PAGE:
is our high regard for our mothers. The majority of Hispanic households are married-couple families (67%). Of those families, 44% have children under the age of 18. As of July 1, 2005, 22% of the Hispanic population was under the age of five, and Hispanics had a higher concentration of preschoolers among their population than any other race or ethnic group. It is because of this growth and for the sanctity of sustaining a family that we thank Latinas and why Día de las Madres should be celebrated wholeheartedly and enthusiastically. On this day we celebrate our mothers by giving them beautiful flowers, little recuerdos, or remembrances of our appreciation, and coordinating a special day with the familia. As a Latina, one of the most charming customs that I treasure of all is the singing of Las Mañanitas. While
it is puzzling that mothers take delight in being roused from sleep at such an ungodly hour. I have since come to appreciate the beauty and romanticism of the traditional serenade known as “el gallo” (the rooster) or “Las mañanitas” (little mornings). For generations of Latinos, especially Mexcianos, this is part of the emotional landscape in a cultura distinguished by its warm, demonstrative people. With vicarious pleasures of the sidewalk concert I recall the mariachis waking neighbors as they came to sing and perform sidewalk concerts. Soon all the mothers would come out. Even more touching to me was when my own mother coordinated friends and family to go sing to her mother. Cut short, soon many mothers retreat to the bed, to snuggle under the covers while the family prepares for her big day. Some madres are given breakfast in bed, or have husbands that prepare a feast of barbacoa, and some mothers even on this special day still take
pride in preparing a traditional almuerzo before church. In my family, many mothers are given corsages to wear to church. I’m always confused about which color signifies whether you are a mother, or grandmother. At church, roses circle the Virgen de Guadalupe. And as the mass ends, the Mañanitas are sung to all the madrecitas and abuelitas. Sometimes as they depart home, a flower is presented to them. As a mother, I take pride in the small homemade gifts made by my daughter. Even now, I treasure everything that she has given me and treasure these gifts because I know that they came from her heart. So, as we celebrate the day of our mother’s remind them of how special they are by telling them you love them, and covering them with kisses and hugs. It is theses simplest acts of love that to seem to me are most significant. Happy Mother’s Day... Feliz Dia de las Madres.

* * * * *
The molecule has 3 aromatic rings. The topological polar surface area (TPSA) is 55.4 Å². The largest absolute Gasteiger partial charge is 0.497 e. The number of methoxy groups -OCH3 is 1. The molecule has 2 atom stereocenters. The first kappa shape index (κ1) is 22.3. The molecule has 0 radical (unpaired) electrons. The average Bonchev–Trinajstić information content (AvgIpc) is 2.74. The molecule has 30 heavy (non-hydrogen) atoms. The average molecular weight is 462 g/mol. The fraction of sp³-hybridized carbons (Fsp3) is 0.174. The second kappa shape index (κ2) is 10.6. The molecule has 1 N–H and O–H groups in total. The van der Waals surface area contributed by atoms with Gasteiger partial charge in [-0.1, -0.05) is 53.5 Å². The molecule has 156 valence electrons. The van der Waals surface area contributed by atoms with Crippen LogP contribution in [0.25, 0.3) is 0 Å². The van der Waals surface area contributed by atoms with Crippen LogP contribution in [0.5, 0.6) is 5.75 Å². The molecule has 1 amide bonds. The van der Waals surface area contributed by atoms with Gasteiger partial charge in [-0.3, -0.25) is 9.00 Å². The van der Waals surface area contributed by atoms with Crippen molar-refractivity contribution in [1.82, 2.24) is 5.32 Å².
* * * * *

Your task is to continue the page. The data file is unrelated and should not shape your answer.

She gave you life. Now help save hers.
Amor De Una
ABC4WT (Access to Breast Care for West Texas) offers free screening tools to help women determine their breast cancer risk. The program also connects women with free mammograms. Your mother may be eligible for a free mammogram if she is age 40 or older and meets the following criteria: • Texas resident (South Plains counties) • No insurance coverage • Too much income to qualify for other programs Encourage your mother to stay up to date on her preventive health screenings, including mammograms. Call 1.855.ABC.4WTX (1.855.222.4989) or visit our website at www.ABC4WT.org for more information.
Es la madre, el ser amado. Manantial de amor profundo; Que puede ser comparado Recuerdo, cuando era nino, Mi Madre me acariciabe; Y con profundo carino, En sus brasos me arrullaba, Oh! Que dicha, que contento, Al oir su tierna voz Que dicia con acento; Hijo de mi corazon. Mi madre se ha ido al cielo, Yo se que alla nos veremos. Ese es mi unico consuelo Que unidos alla estaremos. Dejame llorar su ausensia Y tan triste soledad, Implorando a Dios clemencia Su amor, bondad y piedad. El corazon de la madre, Es inmenso en el amor, Solo hay otro comparable Y es el amor do Dios. La muerte tan inhumana Extendio su mano fria, Y en una triste manana Se llevo a la madre mia. ( Este es uno de mis poemas que humildemente he dedicado a la memoria de mi madre) Por SAMUEL GUZMAN